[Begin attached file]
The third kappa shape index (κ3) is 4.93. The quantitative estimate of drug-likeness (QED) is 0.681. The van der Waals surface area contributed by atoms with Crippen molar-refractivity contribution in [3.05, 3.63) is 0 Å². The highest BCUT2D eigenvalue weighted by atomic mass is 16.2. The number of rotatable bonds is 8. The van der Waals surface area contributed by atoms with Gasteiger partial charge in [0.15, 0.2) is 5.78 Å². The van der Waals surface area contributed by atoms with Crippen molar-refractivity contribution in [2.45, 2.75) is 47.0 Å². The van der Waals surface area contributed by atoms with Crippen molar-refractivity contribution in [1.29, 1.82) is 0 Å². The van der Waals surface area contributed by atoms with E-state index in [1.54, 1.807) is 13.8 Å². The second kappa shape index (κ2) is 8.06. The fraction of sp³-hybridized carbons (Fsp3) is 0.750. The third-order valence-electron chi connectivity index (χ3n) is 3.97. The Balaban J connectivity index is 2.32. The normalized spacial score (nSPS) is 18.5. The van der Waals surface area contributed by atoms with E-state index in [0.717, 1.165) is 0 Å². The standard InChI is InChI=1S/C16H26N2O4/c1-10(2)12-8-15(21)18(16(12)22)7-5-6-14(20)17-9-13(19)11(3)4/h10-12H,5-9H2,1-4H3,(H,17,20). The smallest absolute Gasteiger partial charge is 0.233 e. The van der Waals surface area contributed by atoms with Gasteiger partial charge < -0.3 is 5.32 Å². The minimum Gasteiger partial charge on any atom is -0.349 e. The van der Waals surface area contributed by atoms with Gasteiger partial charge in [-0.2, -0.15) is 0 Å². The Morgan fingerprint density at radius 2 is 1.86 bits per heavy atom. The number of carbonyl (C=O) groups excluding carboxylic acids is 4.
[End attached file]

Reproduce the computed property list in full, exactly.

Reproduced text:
The third kappa shape index (κ3) is 4.93. The quantitative estimate of drug-likeness (QED) is 0.681. The van der Waals surface area contributed by atoms with Crippen molar-refractivity contribution in [3.05, 3.63) is 0 Å². The highest BCUT2D eigenvalue weighted by atomic mass is 16.2. The number of rotatable bonds is 8. The van der Waals surface area contributed by atoms with Gasteiger partial charge in [0.15, 0.2) is 5.78 Å². The van der Waals surface area contributed by atoms with Crippen molar-refractivity contribution in [2.45, 2.75) is 47.0 Å². The van der Waals surface area contributed by atoms with Crippen molar-refractivity contribution in [1.29, 1.82) is 0 Å². The van der Waals surface area contributed by atoms with E-state index in [1.54, 1.807) is 13.8 Å². The second kappa shape index (κ2) is 8.06. The fraction of sp³-hybridized carbons (Fsp3) is 0.750. The third-order valence-electron chi connectivity index (χ3n) is 3.97. The Balaban J connectivity index is 2.32. The normalized spacial score (nSPS) is 18.5. The van der Waals surface area contributed by atoms with E-state index in [0.717, 1.165) is 0 Å². The standard InChI is InChI=1S/C16H26N2O4/c1-10(2)12-8-15(21)18(16(12)22)7-5-6-14(20)17-9-13(19)11(3)4/h10-12H,5-9H2,1-4H3,(H,17,20). The smallest absolute Gasteiger partial charge is 0.233 e. The van der Waals surface area contributed by atoms with Gasteiger partial charge < -0.3 is 5.32 Å². The minimum Gasteiger partial charge on any atom is -0.349 e. The van der Waals surface area contributed by atoms with Gasteiger partial charge in [-0.2, -0.15) is 0 Å². The Morgan fingerprint density at radius 2 is 1.86 bits per heavy atom. The number of carbonyl (C=O) groups excluding carboxylic acids is 4.